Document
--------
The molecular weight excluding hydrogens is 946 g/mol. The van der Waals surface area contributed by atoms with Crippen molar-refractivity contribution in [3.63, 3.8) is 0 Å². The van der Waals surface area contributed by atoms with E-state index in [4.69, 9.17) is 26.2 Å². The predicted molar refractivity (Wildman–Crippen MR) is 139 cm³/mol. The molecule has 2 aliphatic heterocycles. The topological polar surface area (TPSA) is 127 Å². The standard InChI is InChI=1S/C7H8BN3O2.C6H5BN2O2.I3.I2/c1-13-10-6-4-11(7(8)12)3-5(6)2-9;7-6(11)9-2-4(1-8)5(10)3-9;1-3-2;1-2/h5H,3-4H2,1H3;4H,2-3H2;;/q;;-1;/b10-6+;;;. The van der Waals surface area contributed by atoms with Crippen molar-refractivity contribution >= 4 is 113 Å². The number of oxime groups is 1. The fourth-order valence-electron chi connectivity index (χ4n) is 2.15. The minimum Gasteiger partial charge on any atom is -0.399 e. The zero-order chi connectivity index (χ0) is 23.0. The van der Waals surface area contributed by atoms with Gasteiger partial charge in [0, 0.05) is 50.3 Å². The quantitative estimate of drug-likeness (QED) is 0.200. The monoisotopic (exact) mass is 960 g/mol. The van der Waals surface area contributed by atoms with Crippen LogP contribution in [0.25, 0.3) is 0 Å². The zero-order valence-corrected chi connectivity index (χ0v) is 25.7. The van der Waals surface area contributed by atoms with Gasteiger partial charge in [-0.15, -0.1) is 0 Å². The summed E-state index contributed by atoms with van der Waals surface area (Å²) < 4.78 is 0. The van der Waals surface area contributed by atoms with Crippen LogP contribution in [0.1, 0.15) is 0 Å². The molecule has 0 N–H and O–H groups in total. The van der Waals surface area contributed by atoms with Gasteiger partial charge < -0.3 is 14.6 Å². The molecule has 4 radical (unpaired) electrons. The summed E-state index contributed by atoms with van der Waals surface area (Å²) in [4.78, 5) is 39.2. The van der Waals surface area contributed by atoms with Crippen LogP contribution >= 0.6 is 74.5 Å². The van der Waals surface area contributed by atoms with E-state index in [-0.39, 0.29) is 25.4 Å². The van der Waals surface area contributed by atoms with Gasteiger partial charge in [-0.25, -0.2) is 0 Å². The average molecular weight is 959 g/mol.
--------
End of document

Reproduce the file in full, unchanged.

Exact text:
The molecular weight excluding hydrogens is 946 g/mol. The van der Waals surface area contributed by atoms with Crippen molar-refractivity contribution in [3.63, 3.8) is 0 Å². The van der Waals surface area contributed by atoms with E-state index in [4.69, 9.17) is 26.2 Å². The predicted molar refractivity (Wildman–Crippen MR) is 139 cm³/mol. The molecule has 2 aliphatic heterocycles. The topological polar surface area (TPSA) is 127 Å². The standard InChI is InChI=1S/C7H8BN3O2.C6H5BN2O2.I3.I2/c1-13-10-6-4-11(7(8)12)3-5(6)2-9;7-6(11)9-2-4(1-8)5(10)3-9;1-3-2;1-2/h5H,3-4H2,1H3;4H,2-3H2;;/q;;-1;/b10-6+;;;. The van der Waals surface area contributed by atoms with Crippen molar-refractivity contribution >= 4 is 113 Å². The number of oxime groups is 1. The fourth-order valence-electron chi connectivity index (χ4n) is 2.15. The minimum Gasteiger partial charge on any atom is -0.399 e. The zero-order chi connectivity index (χ0) is 23.0. The van der Waals surface area contributed by atoms with Gasteiger partial charge in [0, 0.05) is 50.3 Å². The quantitative estimate of drug-likeness (QED) is 0.200. The monoisotopic (exact) mass is 960 g/mol. The van der Waals surface area contributed by atoms with Crippen LogP contribution in [0.25, 0.3) is 0 Å². The zero-order valence-corrected chi connectivity index (χ0v) is 25.7. The van der Waals surface area contributed by atoms with Gasteiger partial charge in [-0.15, -0.1) is 0 Å². The summed E-state index contributed by atoms with van der Waals surface area (Å²) < 4.78 is 0. The van der Waals surface area contributed by atoms with Crippen LogP contribution in [0.1, 0.15) is 0 Å². The molecule has 0 N–H and O–H groups in total. The van der Waals surface area contributed by atoms with Gasteiger partial charge < -0.3 is 14.6 Å². The molecule has 4 radical (unpaired) electrons. The summed E-state index contributed by atoms with van der Waals surface area (Å²) in [4.78, 5) is 39.2. The van der Waals surface area contributed by atoms with Crippen LogP contribution >= 0.6 is 74.5 Å². The van der Waals surface area contributed by atoms with E-state index in [-0.39, 0.29) is 25.4 Å². The van der Waals surface area contributed by atoms with Gasteiger partial charge in [-0.25, -0.2) is 0 Å². The average molecular weight is 959 g/mol.